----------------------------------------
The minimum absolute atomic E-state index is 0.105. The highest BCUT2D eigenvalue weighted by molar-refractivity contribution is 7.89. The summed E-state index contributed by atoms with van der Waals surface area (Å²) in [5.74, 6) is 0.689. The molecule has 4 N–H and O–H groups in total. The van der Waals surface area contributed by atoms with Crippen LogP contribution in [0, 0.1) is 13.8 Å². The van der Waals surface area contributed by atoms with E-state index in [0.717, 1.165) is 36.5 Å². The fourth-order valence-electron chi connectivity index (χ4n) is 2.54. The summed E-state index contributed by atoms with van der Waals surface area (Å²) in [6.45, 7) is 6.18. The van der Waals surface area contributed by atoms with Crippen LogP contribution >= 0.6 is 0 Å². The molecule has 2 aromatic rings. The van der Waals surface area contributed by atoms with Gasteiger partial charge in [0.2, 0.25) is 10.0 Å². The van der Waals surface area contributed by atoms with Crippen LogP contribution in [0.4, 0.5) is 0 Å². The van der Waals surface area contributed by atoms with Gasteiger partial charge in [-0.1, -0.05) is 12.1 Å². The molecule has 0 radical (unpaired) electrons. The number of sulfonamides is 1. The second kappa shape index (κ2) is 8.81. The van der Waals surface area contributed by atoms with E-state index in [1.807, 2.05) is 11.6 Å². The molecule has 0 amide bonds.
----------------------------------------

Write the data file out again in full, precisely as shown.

The minimum absolute atomic E-state index is 0.105. The highest BCUT2D eigenvalue weighted by molar-refractivity contribution is 7.89. The summed E-state index contributed by atoms with van der Waals surface area (Å²) in [5.74, 6) is 0.689. The molecule has 4 N–H and O–H groups in total. The van der Waals surface area contributed by atoms with Crippen LogP contribution in [0, 0.1) is 13.8 Å². The van der Waals surface area contributed by atoms with E-state index in [0.717, 1.165) is 36.5 Å². The fourth-order valence-electron chi connectivity index (χ4n) is 2.54. The summed E-state index contributed by atoms with van der Waals surface area (Å²) in [6.45, 7) is 6.18. The van der Waals surface area contributed by atoms with Crippen LogP contribution >= 0.6 is 0 Å². The molecule has 2 aromatic rings. The van der Waals surface area contributed by atoms with Gasteiger partial charge in [0.2, 0.25) is 10.0 Å². The van der Waals surface area contributed by atoms with Crippen LogP contribution in [0.4, 0.5) is 0 Å². The van der Waals surface area contributed by atoms with Gasteiger partial charge in [-0.1, -0.05) is 12.1 Å². The molecule has 0 radical (unpaired) electrons. The number of sulfonamides is 1. The second kappa shape index (κ2) is 8.81. The van der Waals surface area contributed by atoms with E-state index in [1.807, 2.05) is 11.6 Å². The molecule has 0 amide bonds.